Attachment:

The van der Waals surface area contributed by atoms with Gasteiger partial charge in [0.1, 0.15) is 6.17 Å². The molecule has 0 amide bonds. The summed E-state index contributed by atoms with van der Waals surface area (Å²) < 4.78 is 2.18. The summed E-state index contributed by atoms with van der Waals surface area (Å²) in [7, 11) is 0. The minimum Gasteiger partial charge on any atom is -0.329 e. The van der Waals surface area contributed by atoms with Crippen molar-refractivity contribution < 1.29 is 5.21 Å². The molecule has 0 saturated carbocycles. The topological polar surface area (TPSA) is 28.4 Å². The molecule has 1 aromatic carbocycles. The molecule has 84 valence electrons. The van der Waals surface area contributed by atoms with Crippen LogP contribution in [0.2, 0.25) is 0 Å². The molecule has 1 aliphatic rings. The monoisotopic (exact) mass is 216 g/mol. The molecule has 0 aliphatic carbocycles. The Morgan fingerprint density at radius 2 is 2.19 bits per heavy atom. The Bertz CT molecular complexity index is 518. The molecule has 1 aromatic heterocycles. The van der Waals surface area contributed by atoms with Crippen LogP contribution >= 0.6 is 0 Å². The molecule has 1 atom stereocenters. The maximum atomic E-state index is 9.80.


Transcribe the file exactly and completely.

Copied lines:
The van der Waals surface area contributed by atoms with Gasteiger partial charge in [0.1, 0.15) is 6.17 Å². The molecule has 0 amide bonds. The summed E-state index contributed by atoms with van der Waals surface area (Å²) < 4.78 is 2.18. The summed E-state index contributed by atoms with van der Waals surface area (Å²) in [7, 11) is 0. The minimum Gasteiger partial charge on any atom is -0.329 e. The van der Waals surface area contributed by atoms with Crippen molar-refractivity contribution < 1.29 is 5.21 Å². The molecule has 0 saturated carbocycles. The topological polar surface area (TPSA) is 28.4 Å². The molecule has 1 aromatic carbocycles. The molecule has 84 valence electrons. The van der Waals surface area contributed by atoms with Crippen LogP contribution in [0.2, 0.25) is 0 Å². The molecule has 1 aliphatic rings. The monoisotopic (exact) mass is 216 g/mol. The molecule has 0 aliphatic carbocycles. The Morgan fingerprint density at radius 2 is 2.19 bits per heavy atom. The Bertz CT molecular complexity index is 518. The molecule has 1 aromatic heterocycles. The van der Waals surface area contributed by atoms with Crippen LogP contribution >= 0.6 is 0 Å². The molecule has 1 atom stereocenters. The maximum atomic E-state index is 9.80.